The Prince of Wales’s feathers is the heraldic badge of the Prince of Wales. It comprises three white ostrich feathers appearing from a gold coronet. A ribbon below the coronet bears the words ‘Ich Dien’ which is a German contraction for ‘I Serve.’

Dating back to the 14th century, the feathers were first used in royal heraldry by Edward, Prince of Wales also known as The Black Prince.

Heraldry experts and historians claim that Philippa of Hainault, Edwards mother likely used the feathers. The motto is to have derived from the arms of the King of Bohemia.

The feathers not only symbolise royal heraldry but also represent Wales in the Welsh regiments of the British Army and the Welsh Rugby Union.

Tradition had the feathers worn on the jerseys preceding the creation of a national team or union. The logo of the Welsh Rugby Union contains the feathers. In the 1990s, a slight modification replaced ‘Ich Dien’ with ‘WCU.’

The feather may also be recognised in the quarters of the British and Irish Lion’s badges also.

There are rules however of heraldry that limit the amount of variations of the badge. The feathers quills or spines may be gold instead or silver or white. The coronet usually features rubies and emeralds may contain sapphires.

As for the ribbon arrangement, the motto may vary although it is shown in front of the two outer feathers and behind the centre feather.

Rugby isn’t the only sport using the feathers for their teams. Surrey County Cricket Club uses the feathers for their emblems. The Oval, the club’s home ground is on land comprising the Duchy of Cornwall.

The Duchy of Cornwall was created by Edward III in 1337. He created the Duchy in order to afford an income for the King’s heir. At the time, it was Edward of Woodstock, who later became the Black Prince and made Duke of Cornwall. The Duchy of Cornwall has been in effect ever since.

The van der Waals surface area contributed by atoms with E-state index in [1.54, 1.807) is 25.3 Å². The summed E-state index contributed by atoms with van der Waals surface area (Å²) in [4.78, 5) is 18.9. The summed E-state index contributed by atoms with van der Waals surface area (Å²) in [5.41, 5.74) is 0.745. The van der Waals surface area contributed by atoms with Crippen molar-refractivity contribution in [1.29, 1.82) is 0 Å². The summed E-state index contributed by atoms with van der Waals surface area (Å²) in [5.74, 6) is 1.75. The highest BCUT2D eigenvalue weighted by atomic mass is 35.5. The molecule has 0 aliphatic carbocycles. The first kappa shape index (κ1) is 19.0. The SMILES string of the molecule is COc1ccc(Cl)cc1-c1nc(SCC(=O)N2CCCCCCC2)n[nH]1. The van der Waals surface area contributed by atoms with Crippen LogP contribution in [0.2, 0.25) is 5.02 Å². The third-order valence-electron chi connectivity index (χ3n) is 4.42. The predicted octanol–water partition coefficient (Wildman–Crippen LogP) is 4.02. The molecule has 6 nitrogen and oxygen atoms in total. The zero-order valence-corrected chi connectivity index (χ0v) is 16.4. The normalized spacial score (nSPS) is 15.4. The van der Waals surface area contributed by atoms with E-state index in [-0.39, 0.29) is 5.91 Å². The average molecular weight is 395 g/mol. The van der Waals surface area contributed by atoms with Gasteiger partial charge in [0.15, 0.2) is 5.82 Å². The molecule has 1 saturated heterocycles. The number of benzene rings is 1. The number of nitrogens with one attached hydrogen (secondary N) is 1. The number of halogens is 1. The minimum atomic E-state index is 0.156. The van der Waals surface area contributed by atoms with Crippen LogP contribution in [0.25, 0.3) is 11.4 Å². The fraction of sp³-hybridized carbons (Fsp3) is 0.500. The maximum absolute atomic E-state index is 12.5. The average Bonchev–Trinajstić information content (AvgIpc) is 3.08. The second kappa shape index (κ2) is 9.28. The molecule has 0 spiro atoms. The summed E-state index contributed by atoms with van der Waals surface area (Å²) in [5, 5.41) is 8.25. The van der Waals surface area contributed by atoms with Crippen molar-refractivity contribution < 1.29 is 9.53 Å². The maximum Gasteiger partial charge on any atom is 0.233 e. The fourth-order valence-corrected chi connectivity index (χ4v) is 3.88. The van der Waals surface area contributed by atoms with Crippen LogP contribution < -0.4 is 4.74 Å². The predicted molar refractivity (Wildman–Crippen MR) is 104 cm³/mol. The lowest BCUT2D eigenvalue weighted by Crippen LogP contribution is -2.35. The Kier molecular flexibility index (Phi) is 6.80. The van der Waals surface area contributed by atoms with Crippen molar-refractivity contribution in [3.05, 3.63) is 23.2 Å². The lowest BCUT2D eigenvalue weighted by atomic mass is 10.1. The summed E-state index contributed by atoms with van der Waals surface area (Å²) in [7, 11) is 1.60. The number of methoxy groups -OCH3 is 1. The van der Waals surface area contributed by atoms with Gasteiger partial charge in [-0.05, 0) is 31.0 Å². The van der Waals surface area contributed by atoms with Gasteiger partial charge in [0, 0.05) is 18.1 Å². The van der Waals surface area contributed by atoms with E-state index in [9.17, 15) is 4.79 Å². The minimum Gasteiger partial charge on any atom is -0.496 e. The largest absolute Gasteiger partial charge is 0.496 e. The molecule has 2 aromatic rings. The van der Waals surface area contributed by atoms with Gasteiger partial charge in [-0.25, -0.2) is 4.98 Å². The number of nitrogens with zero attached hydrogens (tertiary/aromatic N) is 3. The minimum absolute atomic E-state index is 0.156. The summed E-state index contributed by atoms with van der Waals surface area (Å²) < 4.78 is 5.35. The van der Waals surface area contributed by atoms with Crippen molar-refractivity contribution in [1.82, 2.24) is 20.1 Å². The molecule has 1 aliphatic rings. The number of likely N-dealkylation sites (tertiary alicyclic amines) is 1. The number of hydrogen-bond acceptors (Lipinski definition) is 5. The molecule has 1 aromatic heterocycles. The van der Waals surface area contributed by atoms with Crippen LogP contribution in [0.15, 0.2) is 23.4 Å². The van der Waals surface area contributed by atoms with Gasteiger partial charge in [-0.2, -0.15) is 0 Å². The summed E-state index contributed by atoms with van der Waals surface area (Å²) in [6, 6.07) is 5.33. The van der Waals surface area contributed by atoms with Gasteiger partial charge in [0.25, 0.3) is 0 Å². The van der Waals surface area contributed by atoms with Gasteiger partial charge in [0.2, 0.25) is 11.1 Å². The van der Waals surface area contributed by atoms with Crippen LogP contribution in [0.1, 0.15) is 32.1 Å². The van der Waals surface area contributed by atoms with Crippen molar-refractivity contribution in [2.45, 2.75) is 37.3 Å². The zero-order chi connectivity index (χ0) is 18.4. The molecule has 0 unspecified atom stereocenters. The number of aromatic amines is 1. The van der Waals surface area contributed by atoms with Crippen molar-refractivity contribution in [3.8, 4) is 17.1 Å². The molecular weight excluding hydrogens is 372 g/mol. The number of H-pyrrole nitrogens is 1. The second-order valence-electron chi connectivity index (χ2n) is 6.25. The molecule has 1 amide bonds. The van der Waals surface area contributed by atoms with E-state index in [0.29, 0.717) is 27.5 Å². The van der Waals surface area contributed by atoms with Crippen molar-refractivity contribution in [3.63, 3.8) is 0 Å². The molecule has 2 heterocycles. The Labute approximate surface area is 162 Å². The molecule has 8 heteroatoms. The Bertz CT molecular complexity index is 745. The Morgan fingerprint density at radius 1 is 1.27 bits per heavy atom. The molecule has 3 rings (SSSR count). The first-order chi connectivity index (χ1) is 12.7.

The titles of Prince of Wales and Duke of Cornwall do not necessarily always come together. The title of Prince of Wales is given by the Sovereign upon their discretion whereas the Dukedom of Cornwall is a hereditary title and is either taken at birth or upon accession of a new King or Queen.

Prince Charles became the Duke of Cornwall when Her Majesty acceded in 1952. He was given the title Prince of Wales in 1958 but not invested until 1969.

The badge sees itself for other purposes as well other than rugby and cricket.

Between 1971 and 2008, the badge was on the reverse of the British two pence coins. If one is lucky, they may still catch one in circulation.

The Prince’s Trust has a design of the badge that they use for their organisation.

Founded in 1786 as Prince of Wales Island, Penang (now known as Malaysia) used the badge on their coat of arms until 1985.

A group in Malta called ‘The Prince of Wales Philharmonic Society,’ also uses the badge for their organisation. For 200 years, Malta, as one may recall, was a colony of the British Crown.